best counter

Your Ad Here
Just The Sports: Let's Just Wait And See

Just The Sports

Thursday, July 15, 2010

Let's Just Wait And See

Our expectations color the way in which we watch sports and perceive a player's worth or talent level. We, as humans, also have a tendency to overvalue the accuracy of our expectations and overly punish a player who falls short of our expectations while overly rewarding a player who exceeds them. Such a phenomenon is especially common in the way in which we regard players who have just been drafted. Even though everyone realizes that when a player is selected in a draft has little bearing on the course of his career, we still fall prey to such a logical fallacy of thinking simply because a player is drafted high, he will be greater than a player who is drafted lower. Therefore, when the player who was drafted lower ends up having a better than expected season, we want so much to correct our original hypothesis about the player's worth that we end up overrating him. This is what happened with everyone's perception of Darren Collison.

No one really thought much of Darren Collison leading up the 2009 NBA draft. Collison stayed four years at UCLA and played very well, but since UCLA struggled a bit his senior year, losing in the second round of the NCAA tournament, after going to three successive Final Fours, he fell off of most people's radars and ending up being selected twenty-first overall in the draft and the tenth point guard drafted.

Then Chris Paul suffered multiple injuries during the 2009-10 season, missing thirty-seven games, and Collison performed better than most people expected him to in Paul's stead. Collison's unexpected exploits led a majority to opine that should the Hornets ever lose Paul to free agency or a trade, then Collison would be able to step in and the Hornets would not miss a beat. Those people are grossly incorrect as it stands right now.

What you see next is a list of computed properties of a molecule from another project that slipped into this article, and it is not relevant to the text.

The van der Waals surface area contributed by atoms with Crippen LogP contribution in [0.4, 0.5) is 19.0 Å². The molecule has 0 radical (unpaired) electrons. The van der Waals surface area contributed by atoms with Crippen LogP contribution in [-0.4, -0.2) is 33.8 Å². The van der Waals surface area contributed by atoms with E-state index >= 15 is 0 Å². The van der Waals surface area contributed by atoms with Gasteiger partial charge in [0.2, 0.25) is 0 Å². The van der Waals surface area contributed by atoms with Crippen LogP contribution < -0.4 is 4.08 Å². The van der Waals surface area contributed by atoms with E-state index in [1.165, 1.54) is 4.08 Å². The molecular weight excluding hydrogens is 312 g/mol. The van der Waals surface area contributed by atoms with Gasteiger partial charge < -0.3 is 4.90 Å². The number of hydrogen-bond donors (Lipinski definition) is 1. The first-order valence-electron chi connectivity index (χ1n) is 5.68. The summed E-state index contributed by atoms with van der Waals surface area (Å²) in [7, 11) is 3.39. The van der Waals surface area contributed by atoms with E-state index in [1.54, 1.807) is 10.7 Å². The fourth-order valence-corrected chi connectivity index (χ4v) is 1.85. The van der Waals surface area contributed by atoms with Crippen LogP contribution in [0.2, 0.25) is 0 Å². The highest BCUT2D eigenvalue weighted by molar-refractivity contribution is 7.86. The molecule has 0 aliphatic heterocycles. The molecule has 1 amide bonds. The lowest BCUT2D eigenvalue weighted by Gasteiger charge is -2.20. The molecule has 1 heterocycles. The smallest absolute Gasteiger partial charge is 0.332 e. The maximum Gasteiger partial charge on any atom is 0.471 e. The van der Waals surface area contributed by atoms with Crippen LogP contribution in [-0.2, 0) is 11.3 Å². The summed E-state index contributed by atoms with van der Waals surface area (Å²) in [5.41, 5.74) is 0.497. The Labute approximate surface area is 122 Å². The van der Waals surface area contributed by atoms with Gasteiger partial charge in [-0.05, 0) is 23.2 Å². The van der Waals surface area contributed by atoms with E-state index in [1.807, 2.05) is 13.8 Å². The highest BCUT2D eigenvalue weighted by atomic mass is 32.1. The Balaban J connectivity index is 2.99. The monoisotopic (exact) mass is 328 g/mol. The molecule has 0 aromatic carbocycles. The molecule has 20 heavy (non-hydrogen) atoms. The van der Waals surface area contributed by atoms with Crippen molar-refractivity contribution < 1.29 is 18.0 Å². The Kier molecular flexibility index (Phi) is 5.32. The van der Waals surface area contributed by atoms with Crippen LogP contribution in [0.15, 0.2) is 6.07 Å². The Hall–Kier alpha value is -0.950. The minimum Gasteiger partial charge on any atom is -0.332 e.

For everything positive Collison did on the court for the Hornets last season, there is one important thing he failed to do, which was to equal Chris Paul's overall rookie numbers. Looking only at the thirty-seven games in which Paul did not play, it is obvious Collison has a lot of work to do if he wants to follow the track of an elite point guard like Paul. Where he does already equal Paul, though, is in shooting prowess. Collison's 56.0% true shooting percentage is slightly better than the 54.6% true shooting percentage Paul shot as a rookie. However, there is more to being a point guard than the ability to shoot; a point guard must also distribute the ball to his teammates while avoiding turnovers.

In the ballhandling categories, Paul is clearly Collison's superior. Paul put up an assist percentage of 38.2 and a turnover percentage of 13.7 his rookie year for a ratio of almost three to one (2.8:1); Collison's assist percentage of 35.5 and turnover percentage of 19.6 leave him with a ratio that is not even two to one (1.8:1). The fact that Collison is lagging behind Paul now does not bode well for his future since Paul has only improved his assist to turnover percentages ratio to otherworldly numbers. Before we anoint Collison as Paul's successor, we should wait to see if he can make the same leap in his own ballhandling abilities.

Paul also bettered Collison in rebounding and steals. His rookie rebounding percentage of 8.5 and his steal percentage of 3.4 far surpass Collison's more meager 5.2 rebounding percentage and 1.9 steal percentage, making Collison the inferior defensive player in addition to being an inferior offensive player.

While Collison has proven himself adept at being a scoring point guard, he still has improvement he needs to make in other areas if he will ever be truly worthy of all the praise that has been heaped upon him. Everyone should exercise patience with him and wait to see where his career path takes him. Collison may already be better than several other starting point guards in the NBA, but he should not be mentioned as being one of the top point guards in the league, especially not as being on par with Chris Paul.



Post a Comment

<< Home